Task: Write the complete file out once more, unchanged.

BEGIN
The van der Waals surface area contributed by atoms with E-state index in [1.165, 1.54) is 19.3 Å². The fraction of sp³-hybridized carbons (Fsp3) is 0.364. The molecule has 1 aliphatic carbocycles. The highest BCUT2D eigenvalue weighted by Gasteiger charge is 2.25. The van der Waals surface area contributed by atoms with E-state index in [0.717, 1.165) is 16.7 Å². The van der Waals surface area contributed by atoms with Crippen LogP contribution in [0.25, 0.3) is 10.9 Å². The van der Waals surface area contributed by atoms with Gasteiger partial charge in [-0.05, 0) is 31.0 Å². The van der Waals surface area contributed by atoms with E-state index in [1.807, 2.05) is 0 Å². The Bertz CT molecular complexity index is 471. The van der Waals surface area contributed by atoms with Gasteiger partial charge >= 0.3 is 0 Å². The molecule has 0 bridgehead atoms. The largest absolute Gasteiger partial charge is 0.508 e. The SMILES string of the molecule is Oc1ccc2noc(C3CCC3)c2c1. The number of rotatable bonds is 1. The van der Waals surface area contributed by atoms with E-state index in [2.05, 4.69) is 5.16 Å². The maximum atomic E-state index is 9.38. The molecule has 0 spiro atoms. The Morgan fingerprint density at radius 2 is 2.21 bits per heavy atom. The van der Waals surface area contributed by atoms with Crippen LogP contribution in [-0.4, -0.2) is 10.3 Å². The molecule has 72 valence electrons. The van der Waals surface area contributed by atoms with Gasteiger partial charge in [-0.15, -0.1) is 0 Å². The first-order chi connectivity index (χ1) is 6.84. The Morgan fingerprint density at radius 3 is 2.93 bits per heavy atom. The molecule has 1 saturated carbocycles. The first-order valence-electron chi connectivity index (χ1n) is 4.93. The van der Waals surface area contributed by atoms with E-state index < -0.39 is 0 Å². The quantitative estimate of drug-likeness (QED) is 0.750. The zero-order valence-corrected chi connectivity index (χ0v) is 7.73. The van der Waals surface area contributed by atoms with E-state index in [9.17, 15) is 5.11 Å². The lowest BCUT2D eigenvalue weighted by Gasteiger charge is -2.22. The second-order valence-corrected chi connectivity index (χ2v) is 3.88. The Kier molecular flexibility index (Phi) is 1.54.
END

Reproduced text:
The van der Waals surface area contributed by atoms with E-state index in [1.165, 1.54) is 19.3 Å². The fraction of sp³-hybridized carbons (Fsp3) is 0.364. The molecule has 1 aliphatic carbocycles. The highest BCUT2D eigenvalue weighted by Gasteiger charge is 2.25. The van der Waals surface area contributed by atoms with E-state index in [0.717, 1.165) is 16.7 Å². The van der Waals surface area contributed by atoms with Crippen LogP contribution in [0.25, 0.3) is 10.9 Å². The van der Waals surface area contributed by atoms with Gasteiger partial charge in [-0.05, 0) is 31.0 Å². The van der Waals surface area contributed by atoms with E-state index in [1.807, 2.05) is 0 Å². The Bertz CT molecular complexity index is 471. The van der Waals surface area contributed by atoms with Gasteiger partial charge >= 0.3 is 0 Å². The molecule has 0 bridgehead atoms. The largest absolute Gasteiger partial charge is 0.508 e. The SMILES string of the molecule is Oc1ccc2noc(C3CCC3)c2c1. The number of rotatable bonds is 1. The van der Waals surface area contributed by atoms with E-state index in [2.05, 4.69) is 5.16 Å². The maximum atomic E-state index is 9.38. The molecule has 0 spiro atoms. The Morgan fingerprint density at radius 2 is 2.21 bits per heavy atom. The van der Waals surface area contributed by atoms with Crippen LogP contribution in [-0.4, -0.2) is 10.3 Å². The molecule has 72 valence electrons. The van der Waals surface area contributed by atoms with Gasteiger partial charge in [-0.15, -0.1) is 0 Å². The first-order chi connectivity index (χ1) is 6.84. The Morgan fingerprint density at radius 3 is 2.93 bits per heavy atom. The molecule has 1 saturated carbocycles. The first-order valence-electron chi connectivity index (χ1n) is 4.93. The van der Waals surface area contributed by atoms with E-state index < -0.39 is 0 Å². The quantitative estimate of drug-likeness (QED) is 0.750. The zero-order valence-corrected chi connectivity index (χ0v) is 7.73. The van der Waals surface area contributed by atoms with E-state index in [9.17, 15) is 5.11 Å². The lowest BCUT2D eigenvalue weighted by Gasteiger charge is -2.22. The second-order valence-corrected chi connectivity index (χ2v) is 3.88. The Kier molecular flexibility index (Phi) is 1.54.